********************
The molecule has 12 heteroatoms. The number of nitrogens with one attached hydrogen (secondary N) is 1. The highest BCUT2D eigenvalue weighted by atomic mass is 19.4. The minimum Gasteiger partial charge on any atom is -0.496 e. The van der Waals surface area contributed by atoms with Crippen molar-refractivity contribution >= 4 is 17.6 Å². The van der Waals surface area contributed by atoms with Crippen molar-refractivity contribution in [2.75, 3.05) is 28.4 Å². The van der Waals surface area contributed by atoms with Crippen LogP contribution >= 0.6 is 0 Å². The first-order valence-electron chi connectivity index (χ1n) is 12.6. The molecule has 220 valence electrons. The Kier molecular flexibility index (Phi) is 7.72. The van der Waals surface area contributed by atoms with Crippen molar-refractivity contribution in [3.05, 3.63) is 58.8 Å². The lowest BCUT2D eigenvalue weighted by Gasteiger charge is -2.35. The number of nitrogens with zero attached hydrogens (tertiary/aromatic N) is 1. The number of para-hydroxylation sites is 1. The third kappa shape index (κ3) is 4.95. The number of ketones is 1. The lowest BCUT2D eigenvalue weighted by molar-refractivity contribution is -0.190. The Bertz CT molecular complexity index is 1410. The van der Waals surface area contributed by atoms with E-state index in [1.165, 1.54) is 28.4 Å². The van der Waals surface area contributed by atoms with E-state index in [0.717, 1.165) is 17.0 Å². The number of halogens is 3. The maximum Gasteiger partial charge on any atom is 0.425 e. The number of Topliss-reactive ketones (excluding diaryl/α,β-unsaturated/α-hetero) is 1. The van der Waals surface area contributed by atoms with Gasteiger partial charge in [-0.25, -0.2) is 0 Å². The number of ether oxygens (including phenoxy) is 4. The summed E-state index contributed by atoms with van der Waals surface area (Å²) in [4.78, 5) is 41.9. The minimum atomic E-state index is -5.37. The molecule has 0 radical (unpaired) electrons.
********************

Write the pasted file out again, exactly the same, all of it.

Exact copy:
The molecule has 12 heteroatoms. The number of nitrogens with one attached hydrogen (secondary N) is 1. The highest BCUT2D eigenvalue weighted by atomic mass is 19.4. The minimum Gasteiger partial charge on any atom is -0.496 e. The van der Waals surface area contributed by atoms with Crippen molar-refractivity contribution >= 4 is 17.6 Å². The van der Waals surface area contributed by atoms with Crippen molar-refractivity contribution in [2.75, 3.05) is 28.4 Å². The van der Waals surface area contributed by atoms with Crippen LogP contribution >= 0.6 is 0 Å². The first-order valence-electron chi connectivity index (χ1n) is 12.6. The molecule has 220 valence electrons. The Kier molecular flexibility index (Phi) is 7.72. The van der Waals surface area contributed by atoms with Crippen molar-refractivity contribution in [3.05, 3.63) is 58.8 Å². The lowest BCUT2D eigenvalue weighted by Gasteiger charge is -2.35. The number of nitrogens with zero attached hydrogens (tertiary/aromatic N) is 1. The number of para-hydroxylation sites is 1. The third kappa shape index (κ3) is 4.95. The number of ketones is 1. The lowest BCUT2D eigenvalue weighted by molar-refractivity contribution is -0.190. The Bertz CT molecular complexity index is 1410. The van der Waals surface area contributed by atoms with E-state index in [1.165, 1.54) is 28.4 Å². The van der Waals surface area contributed by atoms with E-state index in [0.717, 1.165) is 17.0 Å². The number of halogens is 3. The maximum Gasteiger partial charge on any atom is 0.425 e. The number of Topliss-reactive ketones (excluding diaryl/α,β-unsaturated/α-hetero) is 1. The van der Waals surface area contributed by atoms with Gasteiger partial charge in [-0.25, -0.2) is 0 Å². The number of ether oxygens (including phenoxy) is 4. The summed E-state index contributed by atoms with van der Waals surface area (Å²) in [4.78, 5) is 41.9. The minimum atomic E-state index is -5.37. The molecule has 0 radical (unpaired) electrons.